Stock Watch


Caution: Speed Bumps Ahead for Apple Stock

Elizabeth Ody

The recent dip in shares of the iPhone maker reflects more serious concerns about the company.



When Apple (symbol AAPL) unveiled the iPhone 5 in September, the phone met with the rave reviews that have become a routine part of Apple's new-product-introduction hoopla. The company set records for pre-orders and first-weekend sales of the coveted devices. Yet since then, the stock has fallen 10%.

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Apple investors can hardly complain about a tumble of nearly $70 when the stock, at $634.76, is still up an astounding 57% year-to-date (all prices and returns are through October 15). And in part the slide may be a result of Apple's success. Apple shares hit a record closing high of $702.10 on September 19, so some investors might simply have felt it was a good time to lock in gains. (And with the top tax rate on long-term capital gains scheduled to rise from 15% to 23.8% in 2013, it may indeed be an opportune time to harvest profits.)

Plus, it's hard to envision who would be large natural buyers of Apple's stock today. "Most growth-fund managers already have large positions in Apple," and may not want to own more at almost any price, says Josh Spencer, who covers Apple for T. Rowe Price and manages T. Rowe Price Global Technology Fund (PRGTX). The stock accounts for about 8% of the Russell 1000 Growth index, against which many managers of large-company growth funds measure themselves. At the same time, with the stock up so much this year (not to mention all but one calendar year since 2003), a mere 10% drop may not be enough to lure value investors, Spencer says.

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But the tumble may be indicative of a bigger worry in some investors' minds: That the post-Steve Jobs Apple is going to lose its mojo one day, and that day could mark the top for the stock. In March 2012, we wrote that there were four signs investors should be watching for as indicators of a turning point for the shares: If Apple's pipeline of new products dried up, if it ran into hurdles in China, if the company's price-earnings ratio surpassed its projected earnings-growth rate, or if it started to get sloppy on product quality. Today, techies are awaiting the debut of the iPad mini later this month, Apple's prospects in China still look bright, and the stock looks attractively valued.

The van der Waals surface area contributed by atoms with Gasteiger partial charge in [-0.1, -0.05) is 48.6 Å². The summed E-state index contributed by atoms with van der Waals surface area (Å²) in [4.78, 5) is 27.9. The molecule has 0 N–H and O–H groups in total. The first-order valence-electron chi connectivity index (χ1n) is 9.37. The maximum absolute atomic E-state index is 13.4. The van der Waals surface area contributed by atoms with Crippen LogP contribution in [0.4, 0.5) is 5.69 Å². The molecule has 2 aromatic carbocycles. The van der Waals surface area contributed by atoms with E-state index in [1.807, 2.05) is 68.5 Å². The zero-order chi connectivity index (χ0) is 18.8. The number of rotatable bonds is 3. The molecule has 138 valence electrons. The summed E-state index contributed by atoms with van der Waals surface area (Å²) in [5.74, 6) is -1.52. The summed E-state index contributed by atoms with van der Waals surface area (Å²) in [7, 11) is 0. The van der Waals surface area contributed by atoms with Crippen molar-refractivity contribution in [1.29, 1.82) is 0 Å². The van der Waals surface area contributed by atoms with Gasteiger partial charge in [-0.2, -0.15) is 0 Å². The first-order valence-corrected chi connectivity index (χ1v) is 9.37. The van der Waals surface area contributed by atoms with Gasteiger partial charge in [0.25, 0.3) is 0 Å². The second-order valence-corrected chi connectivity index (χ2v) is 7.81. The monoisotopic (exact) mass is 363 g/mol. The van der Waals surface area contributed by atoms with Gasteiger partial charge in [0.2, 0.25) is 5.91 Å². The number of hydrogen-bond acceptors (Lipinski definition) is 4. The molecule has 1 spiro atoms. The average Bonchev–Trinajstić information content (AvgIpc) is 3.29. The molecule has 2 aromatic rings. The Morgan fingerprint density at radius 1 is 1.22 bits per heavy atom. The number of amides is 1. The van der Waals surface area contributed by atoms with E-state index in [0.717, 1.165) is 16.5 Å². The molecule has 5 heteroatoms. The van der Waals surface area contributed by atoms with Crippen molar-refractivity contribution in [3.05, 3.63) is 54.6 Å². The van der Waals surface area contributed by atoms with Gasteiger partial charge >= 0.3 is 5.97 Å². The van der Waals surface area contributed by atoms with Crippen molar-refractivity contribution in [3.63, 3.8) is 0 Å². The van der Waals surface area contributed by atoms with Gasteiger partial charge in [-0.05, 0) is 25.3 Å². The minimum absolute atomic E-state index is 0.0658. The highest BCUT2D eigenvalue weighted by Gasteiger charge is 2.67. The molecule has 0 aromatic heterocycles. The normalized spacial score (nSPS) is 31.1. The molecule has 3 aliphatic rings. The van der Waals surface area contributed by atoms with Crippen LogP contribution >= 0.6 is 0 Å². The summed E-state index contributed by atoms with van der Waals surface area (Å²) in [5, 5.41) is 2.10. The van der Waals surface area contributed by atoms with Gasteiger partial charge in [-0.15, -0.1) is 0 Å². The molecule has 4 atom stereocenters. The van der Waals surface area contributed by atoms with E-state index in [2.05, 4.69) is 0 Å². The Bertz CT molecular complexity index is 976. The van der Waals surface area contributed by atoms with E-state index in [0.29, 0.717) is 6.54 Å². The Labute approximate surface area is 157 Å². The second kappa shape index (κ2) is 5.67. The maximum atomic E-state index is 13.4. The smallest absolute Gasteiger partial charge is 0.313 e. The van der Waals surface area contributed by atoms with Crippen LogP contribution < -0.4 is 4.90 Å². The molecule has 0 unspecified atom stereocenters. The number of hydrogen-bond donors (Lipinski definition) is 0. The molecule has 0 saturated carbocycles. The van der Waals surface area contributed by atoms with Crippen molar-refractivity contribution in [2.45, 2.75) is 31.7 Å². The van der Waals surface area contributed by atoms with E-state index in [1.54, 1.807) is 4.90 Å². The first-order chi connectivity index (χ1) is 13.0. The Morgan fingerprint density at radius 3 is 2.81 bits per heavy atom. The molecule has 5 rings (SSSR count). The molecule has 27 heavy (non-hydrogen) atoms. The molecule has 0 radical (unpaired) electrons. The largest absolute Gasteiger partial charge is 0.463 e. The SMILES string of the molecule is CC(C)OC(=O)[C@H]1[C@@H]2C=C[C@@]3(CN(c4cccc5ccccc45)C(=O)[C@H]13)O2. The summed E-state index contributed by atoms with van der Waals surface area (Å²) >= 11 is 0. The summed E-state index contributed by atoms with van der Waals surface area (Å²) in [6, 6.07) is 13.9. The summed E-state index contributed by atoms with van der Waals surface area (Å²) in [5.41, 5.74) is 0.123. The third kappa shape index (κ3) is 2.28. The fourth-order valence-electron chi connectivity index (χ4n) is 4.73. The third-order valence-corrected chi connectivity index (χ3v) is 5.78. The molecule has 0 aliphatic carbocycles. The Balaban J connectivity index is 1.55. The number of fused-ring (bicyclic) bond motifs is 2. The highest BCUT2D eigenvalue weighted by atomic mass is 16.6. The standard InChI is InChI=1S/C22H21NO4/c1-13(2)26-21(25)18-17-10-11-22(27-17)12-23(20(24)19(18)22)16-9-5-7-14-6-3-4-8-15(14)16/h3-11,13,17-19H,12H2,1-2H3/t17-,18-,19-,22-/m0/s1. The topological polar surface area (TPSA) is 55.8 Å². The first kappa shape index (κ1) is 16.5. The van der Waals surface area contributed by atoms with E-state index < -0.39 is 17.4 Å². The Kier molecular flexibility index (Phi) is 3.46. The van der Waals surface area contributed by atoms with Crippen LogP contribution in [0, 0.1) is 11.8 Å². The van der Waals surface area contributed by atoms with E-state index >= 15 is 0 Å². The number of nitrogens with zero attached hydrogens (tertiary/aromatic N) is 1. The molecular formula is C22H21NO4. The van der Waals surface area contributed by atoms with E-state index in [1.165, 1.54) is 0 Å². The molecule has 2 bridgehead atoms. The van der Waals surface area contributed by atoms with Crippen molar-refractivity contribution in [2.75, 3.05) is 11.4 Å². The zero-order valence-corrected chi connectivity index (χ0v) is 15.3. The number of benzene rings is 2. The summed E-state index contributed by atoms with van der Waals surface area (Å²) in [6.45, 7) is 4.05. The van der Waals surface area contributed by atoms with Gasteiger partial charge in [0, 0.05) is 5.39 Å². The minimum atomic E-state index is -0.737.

But investors may have gotten spooked about quality issues. Some consumers have complained that the case of the new iPhone 5 scratches too easily. Brian Colello, an analyst who covers Apple for Morningstar, says the commotion over the cases reminds him of Antennagate, when some consumers reported problems with the then-new iPhone 4 antenna in 2010. "It was a very publicized issue, but I don't think it ever really affected sales," says Colello, who calls the current noise about scratches "a nonissue."

He's more concerned about the fiasco involving Apple's decision to replace the Google Maps application with a mapping system built in-house. Users have reported disastrous results with the app -- including entire cities gone missing -- and chief executive Tim Cook has even issued an apology. Colello says it made sense for Apple to introduce its own mapping app, but unveiling the app before it was ready for prime time was an uncharacteristic misstep. "There is perhaps a sense that this is not something that would have happened under Steve Jobs," he says.

Additionally, although Apple set a record with first-weekend sales of more than five million iPhones, the figure still fell short of some analysts' forecasts. Apple might have sold more phones had it not run out of supply. The company reported that it was unable to meet initial demand for the new phone, implying problems with its supply chain. Colello believes Apple has had trouble obtaining a sufficient supply of a cutting-edge chip used in the iPhone 5. He expects the issues will be resolved by the next time Apple releases a new product.

Although investors and consumers should continue to monitor quality issues at Apple, these recent hiccups hardly signal imminent doom for the stock. Plus, by some measures, the shares still look like a terrific bargain. They sell for just 12 times estimated earnings of $53.44 per share for the fiscal year that ends September 2013, a price-earnings ratio that's well below projected earnings growth of 23.2% over the next three to five years. Moreover, Apple's P/E is below that of Standard & Poor's 500-stock index, yet "the company's expected growth rate is more than twice what's expected from the broader market," says Scott Kessler, who covers Apple for S&P Capital IQ. His 12-month target price for the company is $800, 26% above the current price.

At the same time, investors who haven't looked in on their Apple holdings lately may want to take the recent bump as a wake-up call. You can use Morningstar's Instant X-Ray tool to figure out just how much Apple you currently hold, either through direct positions in the stock or through funds or a combination of both. Even if Apple can live up to its own past, anything more than a 3% allocation to the stock is probably too much, and anything more than 5% definitely is. It's not time to bail on Apple. But for those who are heavily invested in the stock, it might be time to trim back.


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